That’s a wrap! Friday 16th of December 2012 – last day of the fall meeting of American Geophysical Union. This is the largest geosciences (incl. hydrology) event of the year, globally! Not just in the states. The European equivalent – EGU – is normally held in Vienna sometime in April and it is a bit smaller, but still in the 5 digit participation. Last year there were 24 000 attendees at AGU.
This was my first AGU and first time in San Francisco, so of course it was a little bit overwhelming. More so, because Niels and I live(d) in a town with 30 000 people in total, so you can imagine how noisy and crowded San Francisco felt in the first day or two.
The best part of participating on such a massive scientific events is that you get to see your colleagues and old time friends from departments-far-away. You also get the news, who’s working on what, where… New ideas and collaborations are sparkled. Communication is one of the keywords for AGU. It is a week long event, where the official scientific program is from 8am to 6pm. It includes thousands of posters, oral presentations, exhibition booths, sub-group or society meetings. The scope of the conference is so wide that it is impossible to follow everything. It spans from Astronomy to Hydrology. Including all other geophysical (geo-) sciences.
San Francisco's beauty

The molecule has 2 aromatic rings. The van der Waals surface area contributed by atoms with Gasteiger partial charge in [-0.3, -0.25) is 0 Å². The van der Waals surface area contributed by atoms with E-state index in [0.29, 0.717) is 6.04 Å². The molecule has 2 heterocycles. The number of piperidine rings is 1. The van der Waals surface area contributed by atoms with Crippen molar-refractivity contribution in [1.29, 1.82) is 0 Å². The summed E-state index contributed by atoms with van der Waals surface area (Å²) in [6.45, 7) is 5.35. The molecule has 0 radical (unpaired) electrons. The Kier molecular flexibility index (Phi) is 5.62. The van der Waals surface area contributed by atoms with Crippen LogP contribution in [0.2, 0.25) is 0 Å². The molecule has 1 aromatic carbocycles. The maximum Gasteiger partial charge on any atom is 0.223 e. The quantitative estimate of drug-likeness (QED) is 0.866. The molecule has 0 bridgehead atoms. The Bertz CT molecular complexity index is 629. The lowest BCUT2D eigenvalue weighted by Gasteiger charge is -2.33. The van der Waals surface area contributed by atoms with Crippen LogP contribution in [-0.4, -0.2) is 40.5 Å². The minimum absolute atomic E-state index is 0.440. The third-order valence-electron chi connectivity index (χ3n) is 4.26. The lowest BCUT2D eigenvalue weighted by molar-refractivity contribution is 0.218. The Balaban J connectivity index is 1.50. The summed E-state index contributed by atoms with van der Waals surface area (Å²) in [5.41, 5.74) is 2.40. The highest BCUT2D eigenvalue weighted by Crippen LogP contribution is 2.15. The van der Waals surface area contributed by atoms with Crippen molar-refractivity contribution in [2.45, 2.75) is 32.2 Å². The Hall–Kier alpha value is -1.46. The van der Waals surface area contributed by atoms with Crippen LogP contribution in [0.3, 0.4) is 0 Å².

My reason for going to AGU this year was to present a poster on changes in low-flows and vegetation disturbances (my post-doc at WyCEHG). And, while most of the code I wrote earlier this year, the results I am showing on my poster are brand new and quite preliminary. Eventually, after I go through all of the results and analyse and re-analyse them carefully, I’ll write that up and we’ll submit it. I’m using the we, as this is work I have been conducting while collaborating with (being supervised by :)) Scott Miller from University of Wyoming. The funding for my position and project is provided by the WyCEHG and the Department of Ecosystem Science and Management.
Note: the axis on the graphs at the left is 0, -1, -2, -3 instead of -3, -2, -1. Noticed it after printing.
On the poster prep
I have been thinking a lot about scientific posters. My opinion is: just because the science comes first, it doesn’t mean that it should be boring. This time I didn’t have the usual one month for poster prep, so I basically printed what would have been my first/second draft normally. There are issues with the structure, but it still served the purpose, which is “Stop, so I can talk to you”. It is aiming at capturing the attention of browsing people. The color palette I chose (see left) is Pantone’s spring colors. Actually, Greenery (the light green color) became The Color of 2017. Here is link to Pantone.
So, I have few rules about posters (especially for conferences with >1000 people):
- do not use PowerPoint template, or PowerPoint. You’re not using it for journal figures, why would you use it for posters? Instead try out Illustrator (or Photoshop) or InkScape. Inkscape is free and works pretty much the same way as Illustrator.
- do not include the text of your conference abstract in “Abstract” or anywhere on your poster, because it is just a wall of text. If you feel uncomfortable about this – break the text in background, data/methods, results, conclusions, future work, or as it fits better, and redistribute it within the whole poster.